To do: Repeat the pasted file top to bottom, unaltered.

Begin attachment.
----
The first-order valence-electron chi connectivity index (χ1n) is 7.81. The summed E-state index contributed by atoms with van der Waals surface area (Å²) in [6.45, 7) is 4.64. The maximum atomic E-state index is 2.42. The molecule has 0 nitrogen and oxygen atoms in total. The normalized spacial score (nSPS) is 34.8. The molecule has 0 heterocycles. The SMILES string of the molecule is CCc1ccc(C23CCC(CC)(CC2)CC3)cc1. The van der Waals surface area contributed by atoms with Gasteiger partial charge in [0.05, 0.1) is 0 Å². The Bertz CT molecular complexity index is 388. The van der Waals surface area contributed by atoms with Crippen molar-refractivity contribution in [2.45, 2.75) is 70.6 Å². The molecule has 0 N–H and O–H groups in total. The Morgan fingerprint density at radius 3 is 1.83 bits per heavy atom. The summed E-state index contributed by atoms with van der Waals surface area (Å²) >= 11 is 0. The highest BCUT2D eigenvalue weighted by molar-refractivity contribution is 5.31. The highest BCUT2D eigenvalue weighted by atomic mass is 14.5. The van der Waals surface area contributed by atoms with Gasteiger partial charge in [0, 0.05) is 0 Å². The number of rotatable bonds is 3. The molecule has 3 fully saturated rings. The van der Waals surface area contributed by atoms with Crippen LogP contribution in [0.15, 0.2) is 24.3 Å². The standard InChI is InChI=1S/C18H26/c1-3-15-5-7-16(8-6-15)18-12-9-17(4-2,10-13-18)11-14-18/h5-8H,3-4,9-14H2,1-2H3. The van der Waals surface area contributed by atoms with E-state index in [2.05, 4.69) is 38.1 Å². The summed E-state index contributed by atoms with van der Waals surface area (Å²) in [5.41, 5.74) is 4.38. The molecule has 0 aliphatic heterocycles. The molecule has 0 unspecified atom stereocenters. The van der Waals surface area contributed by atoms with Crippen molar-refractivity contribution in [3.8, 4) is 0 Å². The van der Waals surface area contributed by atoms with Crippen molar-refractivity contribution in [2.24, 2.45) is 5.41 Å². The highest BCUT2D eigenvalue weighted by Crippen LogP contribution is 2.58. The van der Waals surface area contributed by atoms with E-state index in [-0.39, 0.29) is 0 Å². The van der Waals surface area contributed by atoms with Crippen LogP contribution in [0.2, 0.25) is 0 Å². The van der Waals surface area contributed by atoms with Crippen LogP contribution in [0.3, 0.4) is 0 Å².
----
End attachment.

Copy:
The first-order valence-electron chi connectivity index (χ1n) is 7.81. The summed E-state index contributed by atoms with van der Waals surface area (Å²) in [6.45, 7) is 4.64. The maximum atomic E-state index is 2.42. The molecule has 0 nitrogen and oxygen atoms in total. The normalized spacial score (nSPS) is 34.8. The molecule has 0 heterocycles. The SMILES string of the molecule is CCc1ccc(C23CCC(CC)(CC2)CC3)cc1. The van der Waals surface area contributed by atoms with Gasteiger partial charge in [0.05, 0.1) is 0 Å². The Bertz CT molecular complexity index is 388. The van der Waals surface area contributed by atoms with Crippen molar-refractivity contribution in [2.45, 2.75) is 70.6 Å². The molecule has 0 N–H and O–H groups in total. The Morgan fingerprint density at radius 3 is 1.83 bits per heavy atom. The summed E-state index contributed by atoms with van der Waals surface area (Å²) >= 11 is 0. The highest BCUT2D eigenvalue weighted by molar-refractivity contribution is 5.31. The highest BCUT2D eigenvalue weighted by atomic mass is 14.5. The van der Waals surface area contributed by atoms with Gasteiger partial charge in [0, 0.05) is 0 Å². The number of rotatable bonds is 3. The molecule has 3 fully saturated rings. The van der Waals surface area contributed by atoms with Crippen LogP contribution in [0.15, 0.2) is 24.3 Å². The standard InChI is InChI=1S/C18H26/c1-3-15-5-7-16(8-6-15)18-12-9-17(4-2,10-13-18)11-14-18/h5-8H,3-4,9-14H2,1-2H3. The van der Waals surface area contributed by atoms with E-state index in [2.05, 4.69) is 38.1 Å². The summed E-state index contributed by atoms with van der Waals surface area (Å²) in [5.41, 5.74) is 4.38. The molecule has 0 aliphatic heterocycles. The molecule has 0 unspecified atom stereocenters. The van der Waals surface area contributed by atoms with Crippen molar-refractivity contribution in [3.8, 4) is 0 Å². The van der Waals surface area contributed by atoms with Crippen molar-refractivity contribution in [2.24, 2.45) is 5.41 Å². The highest BCUT2D eigenvalue weighted by Crippen LogP contribution is 2.58. The van der Waals surface area contributed by atoms with E-state index in [-0.39, 0.29) is 0 Å². The van der Waals surface area contributed by atoms with Crippen LogP contribution in [0.2, 0.25) is 0 Å². The van der Waals surface area contributed by atoms with Crippen LogP contribution in [0.3, 0.4) is 0 Å².